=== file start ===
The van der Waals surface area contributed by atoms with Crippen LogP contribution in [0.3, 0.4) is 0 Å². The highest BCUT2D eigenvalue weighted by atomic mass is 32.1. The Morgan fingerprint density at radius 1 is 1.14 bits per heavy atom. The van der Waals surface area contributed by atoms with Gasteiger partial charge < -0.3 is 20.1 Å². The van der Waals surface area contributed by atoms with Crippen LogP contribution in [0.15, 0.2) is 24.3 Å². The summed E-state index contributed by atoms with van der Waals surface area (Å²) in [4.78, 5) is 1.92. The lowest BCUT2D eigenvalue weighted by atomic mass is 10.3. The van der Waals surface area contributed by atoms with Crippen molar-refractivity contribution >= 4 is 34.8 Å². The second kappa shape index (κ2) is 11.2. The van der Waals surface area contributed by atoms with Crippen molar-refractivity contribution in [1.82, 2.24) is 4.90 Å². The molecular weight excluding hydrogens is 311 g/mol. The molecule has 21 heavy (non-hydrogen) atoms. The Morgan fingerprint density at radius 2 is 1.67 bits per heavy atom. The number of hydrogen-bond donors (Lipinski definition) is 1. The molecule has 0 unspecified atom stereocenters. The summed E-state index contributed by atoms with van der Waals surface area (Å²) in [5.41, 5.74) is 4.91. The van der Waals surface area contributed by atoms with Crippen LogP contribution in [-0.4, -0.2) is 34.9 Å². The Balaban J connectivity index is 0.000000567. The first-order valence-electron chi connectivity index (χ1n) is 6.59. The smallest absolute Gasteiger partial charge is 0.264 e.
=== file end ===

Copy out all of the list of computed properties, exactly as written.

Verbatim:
The van der Waals surface area contributed by atoms with Crippen LogP contribution in [0.3, 0.4) is 0 Å². The highest BCUT2D eigenvalue weighted by atomic mass is 32.1. The Morgan fingerprint density at radius 1 is 1.14 bits per heavy atom. The van der Waals surface area contributed by atoms with Gasteiger partial charge < -0.3 is 20.1 Å². The van der Waals surface area contributed by atoms with Crippen LogP contribution in [0.15, 0.2) is 24.3 Å². The summed E-state index contributed by atoms with van der Waals surface area (Å²) in [4.78, 5) is 1.92. The lowest BCUT2D eigenvalue weighted by atomic mass is 10.3. The van der Waals surface area contributed by atoms with Crippen molar-refractivity contribution >= 4 is 34.8 Å². The second kappa shape index (κ2) is 11.2. The van der Waals surface area contributed by atoms with Crippen molar-refractivity contribution in [1.82, 2.24) is 4.90 Å². The molecular weight excluding hydrogens is 311 g/mol. The molecule has 21 heavy (non-hydrogen) atoms. The Morgan fingerprint density at radius 2 is 1.67 bits per heavy atom. The number of hydrogen-bond donors (Lipinski definition) is 1. The molecule has 0 unspecified atom stereocenters. The summed E-state index contributed by atoms with van der Waals surface area (Å²) in [5.41, 5.74) is 4.91. The van der Waals surface area contributed by atoms with Crippen LogP contribution in [-0.4, -0.2) is 34.9 Å². The Balaban J connectivity index is 0.000000567. The first-order valence-electron chi connectivity index (χ1n) is 6.59. The smallest absolute Gasteiger partial charge is 0.264 e.